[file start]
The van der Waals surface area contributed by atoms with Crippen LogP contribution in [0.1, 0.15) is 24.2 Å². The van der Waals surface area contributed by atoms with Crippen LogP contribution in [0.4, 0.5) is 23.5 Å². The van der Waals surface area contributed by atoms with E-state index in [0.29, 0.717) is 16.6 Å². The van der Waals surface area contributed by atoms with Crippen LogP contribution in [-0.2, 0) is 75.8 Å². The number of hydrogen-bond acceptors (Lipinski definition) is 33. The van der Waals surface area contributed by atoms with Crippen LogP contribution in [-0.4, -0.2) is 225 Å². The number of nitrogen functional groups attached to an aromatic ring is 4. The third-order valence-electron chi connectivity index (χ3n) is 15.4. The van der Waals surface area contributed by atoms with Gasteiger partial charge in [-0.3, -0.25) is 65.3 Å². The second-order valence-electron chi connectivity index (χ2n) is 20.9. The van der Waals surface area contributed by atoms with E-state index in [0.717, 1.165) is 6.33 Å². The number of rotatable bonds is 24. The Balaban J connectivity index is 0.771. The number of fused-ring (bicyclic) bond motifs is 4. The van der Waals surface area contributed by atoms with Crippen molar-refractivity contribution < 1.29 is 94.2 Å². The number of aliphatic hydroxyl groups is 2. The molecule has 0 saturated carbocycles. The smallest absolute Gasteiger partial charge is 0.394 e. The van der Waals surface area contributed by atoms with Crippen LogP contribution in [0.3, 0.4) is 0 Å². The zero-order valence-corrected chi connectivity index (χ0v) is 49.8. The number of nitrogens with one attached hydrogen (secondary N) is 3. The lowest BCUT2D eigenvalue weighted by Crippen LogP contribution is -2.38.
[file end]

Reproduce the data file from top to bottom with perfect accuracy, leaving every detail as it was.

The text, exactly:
The van der Waals surface area contributed by atoms with Crippen LogP contribution in [0.1, 0.15) is 24.2 Å². The van der Waals surface area contributed by atoms with Crippen LogP contribution in [0.4, 0.5) is 23.5 Å². The van der Waals surface area contributed by atoms with E-state index in [0.29, 0.717) is 16.6 Å². The van der Waals surface area contributed by atoms with Crippen LogP contribution in [-0.2, 0) is 75.8 Å². The number of hydrogen-bond acceptors (Lipinski definition) is 33. The van der Waals surface area contributed by atoms with Crippen LogP contribution in [-0.4, -0.2) is 225 Å². The number of nitrogen functional groups attached to an aromatic ring is 4. The third-order valence-electron chi connectivity index (χ3n) is 15.4. The van der Waals surface area contributed by atoms with Gasteiger partial charge in [-0.3, -0.25) is 65.3 Å². The second-order valence-electron chi connectivity index (χ2n) is 20.9. The van der Waals surface area contributed by atoms with E-state index in [0.717, 1.165) is 6.33 Å². The number of rotatable bonds is 24. The Balaban J connectivity index is 0.771. The number of fused-ring (bicyclic) bond motifs is 4. The van der Waals surface area contributed by atoms with Crippen molar-refractivity contribution < 1.29 is 94.2 Å². The number of aliphatic hydroxyl groups is 2. The molecule has 0 saturated carbocycles. The smallest absolute Gasteiger partial charge is 0.394 e. The van der Waals surface area contributed by atoms with Crippen LogP contribution in [0.3, 0.4) is 0 Å². The zero-order valence-corrected chi connectivity index (χ0v) is 49.8. The number of nitrogens with one attached hydrogen (secondary N) is 3. The lowest BCUT2D eigenvalue weighted by Crippen LogP contribution is -2.38.